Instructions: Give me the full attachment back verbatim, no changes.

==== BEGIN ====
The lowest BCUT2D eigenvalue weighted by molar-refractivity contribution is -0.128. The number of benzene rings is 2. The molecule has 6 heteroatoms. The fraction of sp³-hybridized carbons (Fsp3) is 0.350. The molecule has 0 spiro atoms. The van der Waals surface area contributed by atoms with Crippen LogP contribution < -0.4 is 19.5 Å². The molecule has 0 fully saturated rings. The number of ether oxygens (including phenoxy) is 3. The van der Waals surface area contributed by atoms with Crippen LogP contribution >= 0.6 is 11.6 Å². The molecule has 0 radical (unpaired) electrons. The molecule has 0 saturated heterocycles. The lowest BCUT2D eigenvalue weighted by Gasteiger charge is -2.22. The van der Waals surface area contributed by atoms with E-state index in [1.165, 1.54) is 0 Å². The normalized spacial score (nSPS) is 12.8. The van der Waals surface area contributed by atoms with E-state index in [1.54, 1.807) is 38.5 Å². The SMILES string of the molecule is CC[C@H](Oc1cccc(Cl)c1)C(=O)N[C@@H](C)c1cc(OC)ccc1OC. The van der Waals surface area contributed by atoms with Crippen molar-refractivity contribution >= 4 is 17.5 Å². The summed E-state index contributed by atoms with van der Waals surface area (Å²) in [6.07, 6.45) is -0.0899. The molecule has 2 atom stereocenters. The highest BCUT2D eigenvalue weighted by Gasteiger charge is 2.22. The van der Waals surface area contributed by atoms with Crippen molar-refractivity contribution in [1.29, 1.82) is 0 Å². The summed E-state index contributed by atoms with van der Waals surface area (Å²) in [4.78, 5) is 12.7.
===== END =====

The lowest BCUT2D eigenvalue weighted by molar-refractivity contribution is -0.128. The number of benzene rings is 2. The molecule has 6 heteroatoms. The fraction of sp³-hybridized carbons (Fsp3) is 0.350. The molecule has 0 spiro atoms. The van der Waals surface area contributed by atoms with Crippen LogP contribution < -0.4 is 19.5 Å². The molecule has 0 fully saturated rings. The number of ether oxygens (including phenoxy) is 3. The van der Waals surface area contributed by atoms with Crippen LogP contribution >= 0.6 is 11.6 Å². The molecule has 0 radical (unpaired) electrons. The molecule has 0 saturated heterocycles. The lowest BCUT2D eigenvalue weighted by Gasteiger charge is -2.22. The van der Waals surface area contributed by atoms with E-state index in [1.165, 1.54) is 0 Å². The normalized spacial score (nSPS) is 12.8. The van der Waals surface area contributed by atoms with E-state index in [1.54, 1.807) is 38.5 Å². The SMILES string of the molecule is CC[C@H](Oc1cccc(Cl)c1)C(=O)N[C@@H](C)c1cc(OC)ccc1OC. The van der Waals surface area contributed by atoms with Crippen molar-refractivity contribution >= 4 is 17.5 Å². The summed E-state index contributed by atoms with van der Waals surface area (Å²) in [6.07, 6.45) is -0.0899. The molecule has 2 atom stereocenters. The highest BCUT2D eigenvalue weighted by Gasteiger charge is 2.22. The van der Waals surface area contributed by atoms with Crippen molar-refractivity contribution in [1.29, 1.82) is 0 Å². The summed E-state index contributed by atoms with van der Waals surface area (Å²) in [4.78, 5) is 12.7.